City Councilman Darrell L. Clarke wants to stimulate the city real estate market by offering tax breaks for homebuyers and incentives for builders.

Clarke offered bills in Council yesterday that would entitle anyone buying property in 2009 to a rebate or credit for part of the real estate transfer tax levied on all transactions.

The bills would entitle purchasers to a rebate or credit, spread out over five years, for all or part of the city's portion of the transfer fee. The city gets three-quarters of the 4 percent tax, with the rest going to the state.

Whether the city can afford to offer a giveback while freezing other tax cuts is not clear. Clarke's bills were introduced only minutes before Council approved a package of six bills that Mayor Nutter proposed to address the $1 billion shortfall in the five-year plan. The legislation will raise fees for licenses and permits and delay wage- and business-tax cuts for five years.

Clarke said hearings would determine the cost of such a program vs. the economic activity it could trigger.

"The anticipation is it will impact the sale of existing homes dramatically," said Clarke, who consulted with the Greater Philadelphia Association of Realtors.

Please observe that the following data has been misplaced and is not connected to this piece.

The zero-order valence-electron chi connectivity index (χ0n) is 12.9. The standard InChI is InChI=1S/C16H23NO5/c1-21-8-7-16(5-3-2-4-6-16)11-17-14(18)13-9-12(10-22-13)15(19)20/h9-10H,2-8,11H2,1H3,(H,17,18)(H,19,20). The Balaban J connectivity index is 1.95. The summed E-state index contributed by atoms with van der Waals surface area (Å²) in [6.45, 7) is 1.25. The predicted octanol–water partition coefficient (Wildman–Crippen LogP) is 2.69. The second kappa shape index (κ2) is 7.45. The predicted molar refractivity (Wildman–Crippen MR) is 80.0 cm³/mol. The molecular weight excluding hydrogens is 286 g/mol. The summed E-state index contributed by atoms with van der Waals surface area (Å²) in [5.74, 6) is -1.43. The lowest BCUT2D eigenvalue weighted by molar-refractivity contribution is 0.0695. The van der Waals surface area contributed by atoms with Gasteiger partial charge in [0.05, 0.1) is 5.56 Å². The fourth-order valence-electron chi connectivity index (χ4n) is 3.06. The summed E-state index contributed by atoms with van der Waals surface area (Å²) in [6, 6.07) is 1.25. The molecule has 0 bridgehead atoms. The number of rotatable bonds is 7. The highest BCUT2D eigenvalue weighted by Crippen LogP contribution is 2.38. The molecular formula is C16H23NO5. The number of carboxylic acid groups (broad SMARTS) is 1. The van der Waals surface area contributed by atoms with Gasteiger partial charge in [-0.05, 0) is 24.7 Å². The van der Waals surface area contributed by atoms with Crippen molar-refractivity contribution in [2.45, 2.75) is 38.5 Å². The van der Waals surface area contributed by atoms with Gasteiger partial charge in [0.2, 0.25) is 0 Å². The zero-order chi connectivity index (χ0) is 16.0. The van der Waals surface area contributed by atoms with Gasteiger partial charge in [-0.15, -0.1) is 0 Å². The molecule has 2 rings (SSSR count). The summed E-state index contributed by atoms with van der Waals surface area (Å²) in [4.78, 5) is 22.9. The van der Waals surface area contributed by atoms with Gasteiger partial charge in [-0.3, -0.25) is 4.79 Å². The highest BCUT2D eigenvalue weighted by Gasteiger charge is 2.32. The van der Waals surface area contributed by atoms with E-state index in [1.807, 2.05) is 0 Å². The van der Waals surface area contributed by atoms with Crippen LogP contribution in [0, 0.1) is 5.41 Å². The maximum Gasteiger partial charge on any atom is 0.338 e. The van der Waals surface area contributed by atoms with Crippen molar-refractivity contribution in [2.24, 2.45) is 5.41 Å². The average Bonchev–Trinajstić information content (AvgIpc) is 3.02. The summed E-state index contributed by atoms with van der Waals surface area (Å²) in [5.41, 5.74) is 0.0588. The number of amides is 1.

William Festa, president of the association, said he could not see the city giving up all of the transfer tax, which is forecast to bring in $155 million this fiscal year.

But even refunding half the tax would mean a $3,000 saving on a $200,000 house, reducing closing costs from an average of $10,000 to $7,000, Festa said.

"That gets more property sold," he said. "That's just making it easier in difficult times to be a buyer in the city."

Clarke's target is the housing market, and he said he would introduce legislation next week to ease building-code requirements that would save on construction costs.

Clarke has promised such incentives as mandatory companion legislation to his inclusionary zoning law. That law, passed earlier this year, requires residential developers to build affordable housing as part of larger-scale developments.

He also proposed a bill that developers will likely not welcome - a reduction in the 10-year tax abatement on new construction. Currently, all new construction is exempt from 100 percent of property taxes for 10 years. Clarke's bill would reduce the tax break to 80 percent of property taxes for 10 years.

"I really don't think that the 20 percent . . . is going to create that much of a difference," Clarke said.

Nutter spokesman Doug Oliver said the mayor had talked with Clarke earlier in the day and found both pieces of legislation interesting. Nutter looks forward to talking further with Clarke after reviewing the details, Oliver said.